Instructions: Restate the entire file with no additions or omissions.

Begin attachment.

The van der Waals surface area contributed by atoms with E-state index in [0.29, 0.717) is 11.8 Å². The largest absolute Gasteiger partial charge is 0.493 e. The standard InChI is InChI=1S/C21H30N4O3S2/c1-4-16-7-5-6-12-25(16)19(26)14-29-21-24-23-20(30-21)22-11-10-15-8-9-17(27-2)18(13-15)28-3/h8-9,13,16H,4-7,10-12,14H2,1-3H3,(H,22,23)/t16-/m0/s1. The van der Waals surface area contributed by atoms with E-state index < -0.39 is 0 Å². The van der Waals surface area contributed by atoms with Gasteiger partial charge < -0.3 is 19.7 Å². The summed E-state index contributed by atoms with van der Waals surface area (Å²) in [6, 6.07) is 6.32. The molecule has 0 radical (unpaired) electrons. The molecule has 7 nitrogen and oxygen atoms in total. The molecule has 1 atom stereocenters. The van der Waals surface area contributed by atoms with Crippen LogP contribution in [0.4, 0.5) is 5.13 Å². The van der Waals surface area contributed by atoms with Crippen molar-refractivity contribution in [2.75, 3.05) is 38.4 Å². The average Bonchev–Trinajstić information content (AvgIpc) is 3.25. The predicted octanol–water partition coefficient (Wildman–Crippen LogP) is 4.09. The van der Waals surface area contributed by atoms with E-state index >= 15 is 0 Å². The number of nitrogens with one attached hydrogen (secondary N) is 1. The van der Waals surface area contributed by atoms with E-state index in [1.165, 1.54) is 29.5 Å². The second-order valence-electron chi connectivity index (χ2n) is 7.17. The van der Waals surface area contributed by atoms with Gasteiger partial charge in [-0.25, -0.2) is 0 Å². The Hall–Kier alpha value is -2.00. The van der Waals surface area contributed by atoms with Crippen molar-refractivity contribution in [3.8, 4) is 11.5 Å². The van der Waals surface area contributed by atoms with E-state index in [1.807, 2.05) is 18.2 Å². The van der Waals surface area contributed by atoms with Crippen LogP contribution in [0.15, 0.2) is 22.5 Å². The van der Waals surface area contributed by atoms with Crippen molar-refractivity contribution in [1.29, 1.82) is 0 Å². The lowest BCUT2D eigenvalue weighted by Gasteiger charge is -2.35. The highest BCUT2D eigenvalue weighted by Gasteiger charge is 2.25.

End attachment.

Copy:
The van der Waals surface area contributed by atoms with E-state index in [0.29, 0.717) is 11.8 Å². The largest absolute Gasteiger partial charge is 0.493 e. The standard InChI is InChI=1S/C21H30N4O3S2/c1-4-16-7-5-6-12-25(16)19(26)14-29-21-24-23-20(30-21)22-11-10-15-8-9-17(27-2)18(13-15)28-3/h8-9,13,16H,4-7,10-12,14H2,1-3H3,(H,22,23)/t16-/m0/s1. The van der Waals surface area contributed by atoms with E-state index < -0.39 is 0 Å². The van der Waals surface area contributed by atoms with Gasteiger partial charge < -0.3 is 19.7 Å². The summed E-state index contributed by atoms with van der Waals surface area (Å²) in [6, 6.07) is 6.32. The molecule has 0 radical (unpaired) electrons. The molecule has 7 nitrogen and oxygen atoms in total. The molecule has 1 atom stereocenters. The van der Waals surface area contributed by atoms with Crippen LogP contribution in [0.4, 0.5) is 5.13 Å². The van der Waals surface area contributed by atoms with Crippen molar-refractivity contribution in [2.75, 3.05) is 38.4 Å². The average Bonchev–Trinajstić information content (AvgIpc) is 3.25. The predicted octanol–water partition coefficient (Wildman–Crippen LogP) is 4.09. The van der Waals surface area contributed by atoms with E-state index >= 15 is 0 Å². The number of nitrogens with one attached hydrogen (secondary N) is 1. The van der Waals surface area contributed by atoms with E-state index in [1.165, 1.54) is 29.5 Å². The second-order valence-electron chi connectivity index (χ2n) is 7.17. The van der Waals surface area contributed by atoms with Gasteiger partial charge in [-0.25, -0.2) is 0 Å². The Hall–Kier alpha value is -2.00. The van der Waals surface area contributed by atoms with Crippen molar-refractivity contribution in [3.8, 4) is 11.5 Å². The van der Waals surface area contributed by atoms with E-state index in [1.807, 2.05) is 18.2 Å². The van der Waals surface area contributed by atoms with Crippen LogP contribution in [0.15, 0.2) is 22.5 Å². The van der Waals surface area contributed by atoms with Crippen molar-refractivity contribution in [1.29, 1.82) is 0 Å². The lowest BCUT2D eigenvalue weighted by Gasteiger charge is -2.35. The highest BCUT2D eigenvalue weighted by Gasteiger charge is 2.25.